Obama on Sunday issued a statement condemning the shooting death earlier that day of Kansas abortion doctor George Tiller: "I am shocked and outraged by the murder of Dr. George Tiller as he attended church services this morning. However profound our differences as Americans over difficult issues such as abortion, they cannot be resolved by heinous acts of violence."

Michael D. Shear writes for The Washington Post about Obama's visit yesterday to the National Naval Medical Center in Bethesda. "'The president met with 26 inpatients and approximately 30 outpatients and their families. He also met with hospital staff,' said assistant press secretary Tommy Vietor in an e-mail. 'Additionally, the president awarded 2 Purple Hearts.'"

Lois Romano writes in The Washington Post: "Valerie Jarrett is not simply the highest-ranking woman serving in the White House these days. She has the kind of power that comes with long history and deep friendship, a voice in the room that confidently reflects her 20-year Chicago-based relationship with Barack and Michelle Obama." There's also video.

Alexandre Deslongchamps writes for Bloomberg: "Former presidents Bill Clinton and George W. Bush showed camaraderie in a joint appearance Friday while disagreeing on easing the Cuban trade embargo and allowing same-sex marriages." Jim Rutenberg writes in the New York Times: "If there was anything that even bordered on a sharp exchange, it was the discussion over Iraq."

New York Times opinion columnist David Brooks likens Obama's GM takeover to -- hold onto your hat -- Bush's invasion of Iraq: "The federal merger will not accelerate the company’s viability. It will impede it. We’ve seen this before, albeit in different context: An overconfident government throws itself into a dysfunctional culture it doesn’t really understand. The result is quagmire. The costs escalate. There is no exit strategy."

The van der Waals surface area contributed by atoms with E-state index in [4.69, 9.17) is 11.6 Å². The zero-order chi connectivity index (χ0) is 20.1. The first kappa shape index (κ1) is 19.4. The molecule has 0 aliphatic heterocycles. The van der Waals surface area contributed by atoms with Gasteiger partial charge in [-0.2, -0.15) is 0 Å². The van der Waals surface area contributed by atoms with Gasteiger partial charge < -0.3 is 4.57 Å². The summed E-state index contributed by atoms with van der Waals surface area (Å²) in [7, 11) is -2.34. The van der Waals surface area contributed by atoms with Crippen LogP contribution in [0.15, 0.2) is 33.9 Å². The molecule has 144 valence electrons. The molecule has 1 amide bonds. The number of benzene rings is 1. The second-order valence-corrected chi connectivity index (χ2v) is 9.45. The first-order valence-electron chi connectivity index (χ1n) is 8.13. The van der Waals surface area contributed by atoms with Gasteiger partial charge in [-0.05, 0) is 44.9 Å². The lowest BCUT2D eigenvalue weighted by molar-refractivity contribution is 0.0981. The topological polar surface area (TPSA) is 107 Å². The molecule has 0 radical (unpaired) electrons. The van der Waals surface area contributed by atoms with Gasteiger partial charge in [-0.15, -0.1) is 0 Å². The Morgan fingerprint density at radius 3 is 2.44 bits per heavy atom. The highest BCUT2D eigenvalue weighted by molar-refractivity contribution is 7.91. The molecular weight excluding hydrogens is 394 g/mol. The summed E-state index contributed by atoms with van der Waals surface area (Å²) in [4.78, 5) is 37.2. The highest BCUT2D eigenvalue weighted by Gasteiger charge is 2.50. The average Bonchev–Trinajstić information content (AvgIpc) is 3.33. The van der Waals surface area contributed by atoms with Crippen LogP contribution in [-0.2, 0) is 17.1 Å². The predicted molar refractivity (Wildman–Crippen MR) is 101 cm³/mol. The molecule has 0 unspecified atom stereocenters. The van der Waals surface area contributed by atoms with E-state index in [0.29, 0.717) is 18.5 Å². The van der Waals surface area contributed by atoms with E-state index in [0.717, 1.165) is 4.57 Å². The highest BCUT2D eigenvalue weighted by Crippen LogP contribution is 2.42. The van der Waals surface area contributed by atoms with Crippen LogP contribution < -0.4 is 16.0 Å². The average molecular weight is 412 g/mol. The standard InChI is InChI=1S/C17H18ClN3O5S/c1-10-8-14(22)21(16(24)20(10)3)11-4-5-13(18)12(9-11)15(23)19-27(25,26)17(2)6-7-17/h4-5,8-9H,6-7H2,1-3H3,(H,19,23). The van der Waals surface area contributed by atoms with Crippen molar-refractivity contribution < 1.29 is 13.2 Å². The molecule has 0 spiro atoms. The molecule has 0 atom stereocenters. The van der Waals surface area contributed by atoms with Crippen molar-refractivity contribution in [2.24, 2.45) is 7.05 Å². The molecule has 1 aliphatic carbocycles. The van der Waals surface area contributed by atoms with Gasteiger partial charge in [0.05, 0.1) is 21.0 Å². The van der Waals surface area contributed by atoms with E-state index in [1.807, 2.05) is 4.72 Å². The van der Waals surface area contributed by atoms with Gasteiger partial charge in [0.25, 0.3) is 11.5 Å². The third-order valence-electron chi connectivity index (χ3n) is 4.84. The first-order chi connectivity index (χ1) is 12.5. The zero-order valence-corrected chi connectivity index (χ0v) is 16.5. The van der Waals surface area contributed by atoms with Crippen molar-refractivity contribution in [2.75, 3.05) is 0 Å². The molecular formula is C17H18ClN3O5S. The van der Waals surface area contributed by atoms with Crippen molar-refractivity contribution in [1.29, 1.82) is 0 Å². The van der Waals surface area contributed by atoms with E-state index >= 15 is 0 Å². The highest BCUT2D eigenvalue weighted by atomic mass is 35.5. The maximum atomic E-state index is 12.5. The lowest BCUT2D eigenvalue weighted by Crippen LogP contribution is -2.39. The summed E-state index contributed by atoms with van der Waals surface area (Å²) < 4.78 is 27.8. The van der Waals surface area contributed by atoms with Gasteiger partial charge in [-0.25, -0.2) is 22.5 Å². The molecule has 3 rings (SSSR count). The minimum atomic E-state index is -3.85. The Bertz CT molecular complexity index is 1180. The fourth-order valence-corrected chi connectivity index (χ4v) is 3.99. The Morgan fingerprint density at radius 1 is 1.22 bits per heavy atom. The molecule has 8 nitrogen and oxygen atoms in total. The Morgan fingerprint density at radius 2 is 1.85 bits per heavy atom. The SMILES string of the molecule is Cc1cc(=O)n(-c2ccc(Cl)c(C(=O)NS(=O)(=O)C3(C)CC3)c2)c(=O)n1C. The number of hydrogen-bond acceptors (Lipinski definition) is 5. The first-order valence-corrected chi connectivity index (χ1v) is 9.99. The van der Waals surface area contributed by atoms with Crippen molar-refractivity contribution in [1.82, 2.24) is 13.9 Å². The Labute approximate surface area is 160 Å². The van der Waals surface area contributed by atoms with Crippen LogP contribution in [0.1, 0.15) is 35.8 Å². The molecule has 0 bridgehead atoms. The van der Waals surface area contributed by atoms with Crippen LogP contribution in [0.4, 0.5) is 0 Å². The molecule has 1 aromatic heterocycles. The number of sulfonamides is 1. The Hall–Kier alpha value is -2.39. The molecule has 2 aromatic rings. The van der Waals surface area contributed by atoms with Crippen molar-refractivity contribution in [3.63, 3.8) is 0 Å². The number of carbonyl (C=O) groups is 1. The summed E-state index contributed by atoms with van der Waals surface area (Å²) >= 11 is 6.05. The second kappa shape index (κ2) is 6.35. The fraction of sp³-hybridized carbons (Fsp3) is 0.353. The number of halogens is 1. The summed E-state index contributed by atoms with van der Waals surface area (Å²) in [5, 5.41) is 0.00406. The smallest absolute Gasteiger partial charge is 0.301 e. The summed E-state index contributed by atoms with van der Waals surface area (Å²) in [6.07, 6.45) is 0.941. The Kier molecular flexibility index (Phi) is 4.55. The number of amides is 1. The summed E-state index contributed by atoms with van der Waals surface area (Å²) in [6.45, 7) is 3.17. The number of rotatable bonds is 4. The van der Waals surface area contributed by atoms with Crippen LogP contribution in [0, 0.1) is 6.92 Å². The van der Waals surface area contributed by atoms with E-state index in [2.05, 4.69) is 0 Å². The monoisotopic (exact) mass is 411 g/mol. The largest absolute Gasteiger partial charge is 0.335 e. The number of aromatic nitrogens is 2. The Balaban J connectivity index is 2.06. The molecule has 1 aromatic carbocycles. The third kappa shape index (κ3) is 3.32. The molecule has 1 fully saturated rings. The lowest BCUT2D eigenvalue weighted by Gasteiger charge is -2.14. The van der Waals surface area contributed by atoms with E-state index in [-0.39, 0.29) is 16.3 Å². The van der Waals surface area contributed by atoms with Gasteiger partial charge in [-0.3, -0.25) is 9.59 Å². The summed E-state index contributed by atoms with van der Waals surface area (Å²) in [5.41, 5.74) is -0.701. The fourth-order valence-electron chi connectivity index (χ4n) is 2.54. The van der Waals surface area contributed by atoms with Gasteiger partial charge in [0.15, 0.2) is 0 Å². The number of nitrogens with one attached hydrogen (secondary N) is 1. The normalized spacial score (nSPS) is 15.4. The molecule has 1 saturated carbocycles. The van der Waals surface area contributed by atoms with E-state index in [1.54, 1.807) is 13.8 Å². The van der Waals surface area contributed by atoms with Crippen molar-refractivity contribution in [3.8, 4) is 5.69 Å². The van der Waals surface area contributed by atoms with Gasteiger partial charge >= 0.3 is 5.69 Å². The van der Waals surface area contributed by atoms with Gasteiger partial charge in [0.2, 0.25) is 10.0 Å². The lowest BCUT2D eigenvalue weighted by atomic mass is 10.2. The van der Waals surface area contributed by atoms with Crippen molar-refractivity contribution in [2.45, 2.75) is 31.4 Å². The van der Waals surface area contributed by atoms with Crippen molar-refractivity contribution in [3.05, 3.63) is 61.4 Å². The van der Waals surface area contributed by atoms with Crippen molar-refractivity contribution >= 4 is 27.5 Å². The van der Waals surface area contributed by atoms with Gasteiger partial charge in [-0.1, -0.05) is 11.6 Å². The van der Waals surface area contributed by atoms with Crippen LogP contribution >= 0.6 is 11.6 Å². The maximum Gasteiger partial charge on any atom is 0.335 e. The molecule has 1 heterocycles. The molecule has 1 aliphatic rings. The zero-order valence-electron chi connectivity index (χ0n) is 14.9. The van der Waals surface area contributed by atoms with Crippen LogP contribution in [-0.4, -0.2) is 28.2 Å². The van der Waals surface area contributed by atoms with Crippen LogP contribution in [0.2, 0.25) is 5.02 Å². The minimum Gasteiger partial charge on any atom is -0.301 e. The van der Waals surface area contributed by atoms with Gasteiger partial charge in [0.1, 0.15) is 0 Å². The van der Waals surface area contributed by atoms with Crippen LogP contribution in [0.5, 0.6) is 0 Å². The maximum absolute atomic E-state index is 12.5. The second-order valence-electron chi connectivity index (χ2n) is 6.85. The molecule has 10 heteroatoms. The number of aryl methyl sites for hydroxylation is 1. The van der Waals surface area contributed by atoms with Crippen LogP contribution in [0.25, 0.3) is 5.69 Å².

Julie Pace writes for the Associated Press: "President Barack Obama has chosen a Republican congressman to be the new secretary of the Army, adding to the ranks of opposition party figures in his administration."

Micah L. Sifry blogs for TechPresident.com on how "the Open Government Dialogue created as part of the Obama administration's new initiative to engage the public in a participatory discussion of ways to make the federal government more transparent and collaborative looks like it is being overrun by the so-called 'birthers'--conspiracy nuts who think the President isn't legitimately a U.S. citizen." He notes: "All online interactive sites are subject to gaming, especially when the stakes are high. Presumably the more often government invites public participation and the lower the visibility of the results, the less often these nuisances will occur."

By Dan Froomkin  |  June 2, 2009; 1:42 PM ET
 
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Comments

Kristol must have been talking about Vietnam -- Iraq was a success, the surge worked, democracy is flowering! Or something.

Posted by: tailwagger | June 2, 2009 2:59 PM | Report abuse

Not Kristol. Brooks.

Posted by: herzliebster | June 2, 2009 4:02 PM | Report abuse

You can tell them apart because one was wrong about Iraq and the other still is.

Posted by: dickdata | June 2, 2009 4:29 PM | Report abuse

Has anyone at the Washington post asked Taguba directly where the pictures in question are?

Reports of many rapes of prisoners in US dentention should be getting more attention. Were the rapes part of the of the torture program or made an enviornment where raping prisoners was ok?

The decriptions of rape glow sticks and police batons seem quite real.

Posted by: joejoe2000 | June 2, 2009 5:12 PM | Report abuse

Unfortunately, in matters of foreign affairs, our government is still stuck in promoting business. I'm sorry to say, but foreign affairs needs a serious look. Especially business's influence on it.

Posted by: sailorflat | June 2, 2009 5:47 PM | Report abuse